Gasification and Pyrolysis systems are used to convert waste into energy-rich fuels by heating them under controlled conditions. The process deliberately stops short of combustion, and instead converts the waste into intermediates that can be further processed, either for energy recovery or materials recycling. The basic technology is not new. However, recently, several new proprietary processes have been developed. Advanced gasification and pyrolysis systems are gaining popularity in the market. The outlook for these systems appears to be positive.
The primary difference between gasification and pyrolysis, and incineration, is that the former uses much less oxygen as compared to the latter. However, despite this environmental benefit, the process is classified as incineration in the European Union (EU)’s Waste Incineration Drive, and has to meet mandatory emissions limit.
Advanced gasification and pyrolysis systems are commonly used to obtain chemicals such as ammonia and methanol. This application is likely to remain the most important in the near future. Another usage of these systems is to obtain liquid and gaseous fuels such as gasoline. However, demand for transportation fuels has declined significantly in developed countries, while it has increased substantially in developing countries. Apart from these applications, advanced gasification and pyrolysis systems are used to obtain substitute natural gas. The abundant supply of this gas in North America has lowered the demand for such gasification plants in the region. Such plants are primarily located in Asia where the cost of importing liquefied natural gas is high.
Asia Pacific accounts for a large number of gasification and pyrolysis plants, followed by Europe and Middle East & Africa. Many such plants are also located in North America. On the other hand, Latin America has less number of such plants. Asia Pacific and Middle East & Africa are anticipated to possess most of these plants in the near future.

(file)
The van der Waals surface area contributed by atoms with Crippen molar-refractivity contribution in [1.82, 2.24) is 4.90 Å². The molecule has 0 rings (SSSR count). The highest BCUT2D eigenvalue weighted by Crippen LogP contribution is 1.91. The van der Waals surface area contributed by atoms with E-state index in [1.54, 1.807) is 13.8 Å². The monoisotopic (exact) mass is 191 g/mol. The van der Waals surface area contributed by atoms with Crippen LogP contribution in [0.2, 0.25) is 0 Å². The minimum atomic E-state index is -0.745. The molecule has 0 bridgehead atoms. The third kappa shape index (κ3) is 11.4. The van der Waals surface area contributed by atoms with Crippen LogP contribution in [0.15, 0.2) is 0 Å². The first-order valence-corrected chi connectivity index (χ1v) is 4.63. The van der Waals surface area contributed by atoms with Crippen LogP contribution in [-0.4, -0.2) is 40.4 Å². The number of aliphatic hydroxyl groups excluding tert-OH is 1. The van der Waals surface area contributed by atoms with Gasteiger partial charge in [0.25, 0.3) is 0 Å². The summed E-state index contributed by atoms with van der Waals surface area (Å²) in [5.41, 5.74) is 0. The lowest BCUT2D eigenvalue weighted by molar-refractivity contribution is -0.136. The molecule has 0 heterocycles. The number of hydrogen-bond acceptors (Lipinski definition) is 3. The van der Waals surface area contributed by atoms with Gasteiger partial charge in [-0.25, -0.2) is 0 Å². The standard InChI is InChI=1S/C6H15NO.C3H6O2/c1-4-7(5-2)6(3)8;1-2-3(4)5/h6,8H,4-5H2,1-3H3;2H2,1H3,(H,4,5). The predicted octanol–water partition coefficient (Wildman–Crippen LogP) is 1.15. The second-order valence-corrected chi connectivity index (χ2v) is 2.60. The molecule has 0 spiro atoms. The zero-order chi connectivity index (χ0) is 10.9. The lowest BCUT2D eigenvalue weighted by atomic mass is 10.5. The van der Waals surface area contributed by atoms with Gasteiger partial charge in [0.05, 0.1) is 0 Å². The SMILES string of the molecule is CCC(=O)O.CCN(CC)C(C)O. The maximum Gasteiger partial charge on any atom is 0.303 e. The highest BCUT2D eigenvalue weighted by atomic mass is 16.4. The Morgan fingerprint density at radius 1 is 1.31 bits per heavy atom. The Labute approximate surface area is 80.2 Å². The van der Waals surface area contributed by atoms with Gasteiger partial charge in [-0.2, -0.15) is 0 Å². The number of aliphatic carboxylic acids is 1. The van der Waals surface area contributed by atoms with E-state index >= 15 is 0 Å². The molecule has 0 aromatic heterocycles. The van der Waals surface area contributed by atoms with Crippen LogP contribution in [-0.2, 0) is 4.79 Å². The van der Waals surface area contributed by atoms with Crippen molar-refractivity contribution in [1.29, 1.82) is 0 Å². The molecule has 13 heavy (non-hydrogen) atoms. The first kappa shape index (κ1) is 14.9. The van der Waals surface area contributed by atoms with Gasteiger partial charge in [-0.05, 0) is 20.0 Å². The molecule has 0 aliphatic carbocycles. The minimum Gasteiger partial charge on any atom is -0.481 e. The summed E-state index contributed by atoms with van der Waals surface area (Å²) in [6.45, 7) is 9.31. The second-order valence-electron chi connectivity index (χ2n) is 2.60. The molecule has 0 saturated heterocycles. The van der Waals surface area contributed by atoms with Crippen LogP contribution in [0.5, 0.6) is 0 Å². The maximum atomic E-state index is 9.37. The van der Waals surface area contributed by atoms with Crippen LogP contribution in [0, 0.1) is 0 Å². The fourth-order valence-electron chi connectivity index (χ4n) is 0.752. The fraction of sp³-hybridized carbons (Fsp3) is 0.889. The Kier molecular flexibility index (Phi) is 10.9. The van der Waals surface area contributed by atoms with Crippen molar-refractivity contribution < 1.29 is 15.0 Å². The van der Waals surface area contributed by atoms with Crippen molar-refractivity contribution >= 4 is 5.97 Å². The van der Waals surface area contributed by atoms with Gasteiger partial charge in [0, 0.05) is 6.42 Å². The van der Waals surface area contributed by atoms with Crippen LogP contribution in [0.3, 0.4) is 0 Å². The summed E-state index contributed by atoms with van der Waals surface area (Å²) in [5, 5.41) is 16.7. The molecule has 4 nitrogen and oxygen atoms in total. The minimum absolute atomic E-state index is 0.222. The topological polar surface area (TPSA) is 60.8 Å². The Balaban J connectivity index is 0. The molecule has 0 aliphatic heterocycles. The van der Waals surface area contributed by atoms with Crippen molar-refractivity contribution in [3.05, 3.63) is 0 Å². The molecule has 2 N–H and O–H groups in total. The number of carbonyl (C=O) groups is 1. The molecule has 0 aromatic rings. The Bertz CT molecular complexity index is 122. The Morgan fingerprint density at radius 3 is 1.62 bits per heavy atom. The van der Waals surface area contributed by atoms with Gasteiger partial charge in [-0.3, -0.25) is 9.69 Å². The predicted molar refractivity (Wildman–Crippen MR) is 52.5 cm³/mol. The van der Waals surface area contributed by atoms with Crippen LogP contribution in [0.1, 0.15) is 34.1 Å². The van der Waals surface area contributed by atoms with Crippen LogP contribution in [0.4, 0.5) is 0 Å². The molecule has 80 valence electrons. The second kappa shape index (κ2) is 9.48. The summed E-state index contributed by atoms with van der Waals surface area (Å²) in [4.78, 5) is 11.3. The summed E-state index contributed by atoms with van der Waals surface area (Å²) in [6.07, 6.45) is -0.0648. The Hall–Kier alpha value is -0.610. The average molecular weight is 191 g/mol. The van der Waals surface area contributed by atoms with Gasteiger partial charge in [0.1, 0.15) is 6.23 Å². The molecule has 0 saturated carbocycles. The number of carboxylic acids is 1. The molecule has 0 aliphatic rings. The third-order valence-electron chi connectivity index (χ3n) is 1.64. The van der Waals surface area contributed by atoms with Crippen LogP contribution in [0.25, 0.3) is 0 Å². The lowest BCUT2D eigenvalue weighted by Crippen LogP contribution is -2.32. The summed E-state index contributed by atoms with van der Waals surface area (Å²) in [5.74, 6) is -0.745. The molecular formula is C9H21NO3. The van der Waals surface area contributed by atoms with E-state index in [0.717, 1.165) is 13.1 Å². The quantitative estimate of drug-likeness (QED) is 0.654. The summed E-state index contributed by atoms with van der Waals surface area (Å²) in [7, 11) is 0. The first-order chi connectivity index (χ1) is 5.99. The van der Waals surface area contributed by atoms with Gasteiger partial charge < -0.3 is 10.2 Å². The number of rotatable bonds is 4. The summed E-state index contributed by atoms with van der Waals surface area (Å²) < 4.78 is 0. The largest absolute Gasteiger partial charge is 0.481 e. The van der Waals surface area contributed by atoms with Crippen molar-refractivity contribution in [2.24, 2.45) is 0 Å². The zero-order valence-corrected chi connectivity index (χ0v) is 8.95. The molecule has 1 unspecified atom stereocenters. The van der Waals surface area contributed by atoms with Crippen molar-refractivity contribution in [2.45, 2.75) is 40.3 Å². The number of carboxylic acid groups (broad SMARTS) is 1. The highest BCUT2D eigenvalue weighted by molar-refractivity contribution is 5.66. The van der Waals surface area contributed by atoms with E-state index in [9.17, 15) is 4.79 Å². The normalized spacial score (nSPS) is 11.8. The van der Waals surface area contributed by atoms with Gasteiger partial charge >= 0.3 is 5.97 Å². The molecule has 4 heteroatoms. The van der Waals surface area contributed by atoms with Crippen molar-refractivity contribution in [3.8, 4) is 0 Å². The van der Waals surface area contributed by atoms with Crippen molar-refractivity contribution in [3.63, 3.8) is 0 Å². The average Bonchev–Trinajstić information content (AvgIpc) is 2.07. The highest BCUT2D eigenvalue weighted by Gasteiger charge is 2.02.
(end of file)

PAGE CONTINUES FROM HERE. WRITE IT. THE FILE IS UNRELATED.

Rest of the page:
Advanced gasification and pyrolysis systems can also be classified by the type of feedstock. Until the past few years, petroleum was the commonly used feedstock. However, petroleum has been replaced with coal as the primary feedstock due to the rise in crude oil prices. Other feedstock used in the industry include natural gas, biomass, and waste. The popularity of waste and biomass as feed is expected to increase in the next few years primarily due to their easy availability and affordability. Another reason for plants with these feedstock to become more popular is their modular nature. In other words, their capacity to process feedstock can be adjusted and rotated among units on the basis of requirement. This unique feature among energy generation plants is also driving the advanced gasification and pyrolysis systems market.
Gasification and pyrolysis systems have witnessed considerable advancement in technology in recent years. Thus, plants can be tailored according to their purpose. As a result, plants are now being developed in many capacities, small and big as per the requirement. The size and capacity of gasification and pyrolysis plants has increased in the petroleum industry. On the other hand, plants using biomass and waste as feed have become smaller and modular.
Several manufacturers such as the U.S.-based Klean Industries, Denmark-based Dong Energy, Italy-based Advanced Gasification Technologies, Australia-based Ausprolec, India-based Agni Energy Services, and China-based Century New Power and Zhengzhou Sinoder Indutech Machinery Co., Ltd. provide advanced gasification and pyrolysis systems.
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